When the universe speaks, astronomers listen.
When it sings, they swoon.
That's roughly what happened late last month when a group of astronomers led by Caltech's Andrew Lange published the most detailed analysis yet of the cosmos' primordial song: a low hum, deep in its throat, that preceded both atoms and stars.
It is a simple sound, like the mantra "Om." But hidden within its harmonics are details of the universe's shape, composition and birth. So rich are these details that within hours of the paper's publication, new interpretations of the data had already appeared on the Los Alamos web for new astrophysical papers.
"It's stirred up a hornet's nest of interest," said UCLA astronomer Ned Wright, who gave a talk to his colleagues on the paper the next week.
So what is all the fuss about? Why are astronomers churning out paper after paper on what looks to a lay person like a puzzling set of wiggly peaks--graphic depictions of the sound, based on hours of computer analysis?
Because there's scientific gold in them there sinusoidal hills.
The peaks and valleys paint a visual picture of the sound the newborn universe made when it was still wet behind the ears, a mere 300,000 years after its birth in a big bang. Nothing existed but pure light, speckled with occasional subatomic particles.
Nothing happened, either, except that this light and matter fluid, as physicists call it, sloshed in and out of gravity wells, compressing the liquid in some places and spreading it out in others. Like banging on the head of a drum, the compression of the "liquid light" as it fell into gravity wells set up the "sound waves" that cosmologist Charles Lineweaver calls "the oldest music in the universe."
Then, suddenly, the sound fell silent. The universe had gotten cold enough that the particles, in effect, congealed, like the salad dressing left in the fridge; the light separated and escaped, like the oil on top.
The rest is the history of the universe: The particles joined each other to form atoms, stars and everything else, including people.
"The universe was very simple back then," said Lange. "After that, we have atoms, chemistry, economics. Things go downhill very quickly."
As for the light, or radiation, it still pervades all space. In fact, it's part of the familiar "snow" that sometimes shows up on broadcast TV. But it's more than just noise: When the particles congealed, they left an imprint on the light.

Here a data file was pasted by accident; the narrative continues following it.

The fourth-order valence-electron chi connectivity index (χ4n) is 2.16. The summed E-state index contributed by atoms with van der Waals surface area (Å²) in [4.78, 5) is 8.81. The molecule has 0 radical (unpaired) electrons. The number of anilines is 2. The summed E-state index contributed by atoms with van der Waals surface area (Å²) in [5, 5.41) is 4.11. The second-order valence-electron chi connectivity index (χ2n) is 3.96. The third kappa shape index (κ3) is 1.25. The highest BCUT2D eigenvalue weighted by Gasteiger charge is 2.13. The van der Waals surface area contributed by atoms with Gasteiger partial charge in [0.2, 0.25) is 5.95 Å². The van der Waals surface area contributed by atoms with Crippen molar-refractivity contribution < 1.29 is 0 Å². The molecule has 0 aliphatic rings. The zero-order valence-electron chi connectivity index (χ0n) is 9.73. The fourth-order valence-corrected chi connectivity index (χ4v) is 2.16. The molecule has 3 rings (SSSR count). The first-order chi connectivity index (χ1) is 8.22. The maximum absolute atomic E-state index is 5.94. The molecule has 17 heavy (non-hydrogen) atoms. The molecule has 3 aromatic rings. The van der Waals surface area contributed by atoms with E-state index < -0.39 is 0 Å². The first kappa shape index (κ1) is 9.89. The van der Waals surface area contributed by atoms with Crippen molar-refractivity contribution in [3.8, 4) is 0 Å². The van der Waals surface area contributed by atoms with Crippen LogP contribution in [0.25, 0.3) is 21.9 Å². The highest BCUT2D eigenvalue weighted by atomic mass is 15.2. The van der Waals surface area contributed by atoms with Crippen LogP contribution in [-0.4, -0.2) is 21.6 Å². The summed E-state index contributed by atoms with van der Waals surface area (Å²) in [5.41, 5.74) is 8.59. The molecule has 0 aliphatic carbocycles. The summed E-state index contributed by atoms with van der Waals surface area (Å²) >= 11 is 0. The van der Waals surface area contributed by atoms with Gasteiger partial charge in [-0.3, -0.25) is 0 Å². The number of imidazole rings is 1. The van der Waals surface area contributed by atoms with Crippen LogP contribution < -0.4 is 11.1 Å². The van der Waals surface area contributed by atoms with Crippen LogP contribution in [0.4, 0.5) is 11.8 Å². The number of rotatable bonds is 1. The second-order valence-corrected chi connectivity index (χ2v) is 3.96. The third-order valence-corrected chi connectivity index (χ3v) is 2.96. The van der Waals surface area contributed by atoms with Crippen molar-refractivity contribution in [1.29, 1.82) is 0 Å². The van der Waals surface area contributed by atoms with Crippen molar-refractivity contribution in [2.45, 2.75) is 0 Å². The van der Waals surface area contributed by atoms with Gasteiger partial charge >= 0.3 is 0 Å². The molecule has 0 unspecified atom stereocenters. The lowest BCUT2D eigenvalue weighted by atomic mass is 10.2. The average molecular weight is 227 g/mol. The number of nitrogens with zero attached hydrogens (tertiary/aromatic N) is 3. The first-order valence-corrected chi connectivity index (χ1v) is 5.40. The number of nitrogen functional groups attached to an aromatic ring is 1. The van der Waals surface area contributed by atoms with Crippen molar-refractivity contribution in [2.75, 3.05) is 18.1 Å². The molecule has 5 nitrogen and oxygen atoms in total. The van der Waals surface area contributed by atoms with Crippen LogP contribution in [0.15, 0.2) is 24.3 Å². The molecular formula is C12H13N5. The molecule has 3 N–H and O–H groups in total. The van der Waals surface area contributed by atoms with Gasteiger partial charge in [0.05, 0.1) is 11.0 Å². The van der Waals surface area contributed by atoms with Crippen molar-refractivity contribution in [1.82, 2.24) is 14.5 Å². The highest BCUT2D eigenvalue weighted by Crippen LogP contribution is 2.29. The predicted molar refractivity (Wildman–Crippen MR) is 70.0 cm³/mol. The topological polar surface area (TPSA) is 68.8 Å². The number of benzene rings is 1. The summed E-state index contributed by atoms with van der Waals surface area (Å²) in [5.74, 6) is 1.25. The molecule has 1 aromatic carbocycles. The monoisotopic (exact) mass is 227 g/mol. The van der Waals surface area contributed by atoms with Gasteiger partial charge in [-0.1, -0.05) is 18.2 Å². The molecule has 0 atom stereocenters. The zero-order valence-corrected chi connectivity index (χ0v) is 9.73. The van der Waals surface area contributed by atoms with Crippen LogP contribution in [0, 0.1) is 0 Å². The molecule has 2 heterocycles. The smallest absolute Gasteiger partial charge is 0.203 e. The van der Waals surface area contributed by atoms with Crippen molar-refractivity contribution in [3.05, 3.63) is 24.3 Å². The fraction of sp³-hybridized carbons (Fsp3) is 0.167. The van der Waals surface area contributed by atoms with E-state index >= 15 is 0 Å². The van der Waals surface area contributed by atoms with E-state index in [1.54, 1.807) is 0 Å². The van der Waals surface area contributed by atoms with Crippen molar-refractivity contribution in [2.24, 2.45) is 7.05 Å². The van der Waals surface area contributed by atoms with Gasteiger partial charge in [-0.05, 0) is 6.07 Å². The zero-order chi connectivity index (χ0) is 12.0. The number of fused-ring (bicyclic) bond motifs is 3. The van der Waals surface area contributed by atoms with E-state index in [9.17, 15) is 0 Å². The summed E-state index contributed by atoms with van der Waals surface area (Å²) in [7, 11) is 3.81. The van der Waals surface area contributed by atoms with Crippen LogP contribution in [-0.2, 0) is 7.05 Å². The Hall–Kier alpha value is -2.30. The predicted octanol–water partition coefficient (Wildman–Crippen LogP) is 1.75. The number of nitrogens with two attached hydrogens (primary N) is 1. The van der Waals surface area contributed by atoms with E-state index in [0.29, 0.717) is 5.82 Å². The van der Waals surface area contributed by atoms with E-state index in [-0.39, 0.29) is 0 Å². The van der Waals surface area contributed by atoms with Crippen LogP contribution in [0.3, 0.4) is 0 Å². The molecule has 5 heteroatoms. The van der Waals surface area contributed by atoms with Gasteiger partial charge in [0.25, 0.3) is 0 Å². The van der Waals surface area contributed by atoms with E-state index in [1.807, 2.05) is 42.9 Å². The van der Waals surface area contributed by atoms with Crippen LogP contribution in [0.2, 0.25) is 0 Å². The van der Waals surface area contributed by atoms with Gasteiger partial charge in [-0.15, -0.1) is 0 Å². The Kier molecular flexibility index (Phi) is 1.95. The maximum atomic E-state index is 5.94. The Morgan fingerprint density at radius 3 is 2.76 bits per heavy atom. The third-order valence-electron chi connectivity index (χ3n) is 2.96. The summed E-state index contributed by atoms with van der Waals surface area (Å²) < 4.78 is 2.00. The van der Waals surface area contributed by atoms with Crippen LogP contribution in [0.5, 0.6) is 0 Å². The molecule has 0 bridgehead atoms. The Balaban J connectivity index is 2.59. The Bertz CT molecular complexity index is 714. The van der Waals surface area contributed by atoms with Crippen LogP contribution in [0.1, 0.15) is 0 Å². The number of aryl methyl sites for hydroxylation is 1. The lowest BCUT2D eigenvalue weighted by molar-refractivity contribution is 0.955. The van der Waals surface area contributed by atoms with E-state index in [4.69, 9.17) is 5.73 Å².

Like children going after cookies, the patterns of sloshing particles left their sticky fingerprints all over the sky.
The pattern of the sloshes tells you all you need to know about the very early universe: It's shape, how much was made of matter, how much of something else.
The principle is familiar: Your child's voice sounds like no one else's because the resonant cavities within her throat create a unique voiceprint. The large, heavy wood of the cello creates a mellower sound than the high-strung violin. Just so, the sounds coming from the early universe depend directly on the density of matter, and the shape of the cosmos itself.
Astronomers can't hear the sounds, of course. But they can read them on the walls of the universe like notes on a page. Compressed sound gets hot, and produces hot splotches, like a pressure cooker. Expanded areas cool. Analyze the hot and cold patches and you get a picture of the sound: exactly how much falls on middle C, or B flat.
What they've seen so far is both exciting and troubling. The sound suggests that the universe is a tad too heavy with ordinary matter to agree with standard cosmological theories; it resonates more like an oboe than a flute. Something's going on that can't be explained. The answers may come when an even more ambitious probe launches into space later this year.
Lest you think these sounds are music only for astronomers' ears, consider: The same wrinkles in space that created the gravity wells that gave rise to the sounds also blew up to form clusters, galaxies, stars, planets, us.
Even Hare Krishnas murmuring: Om.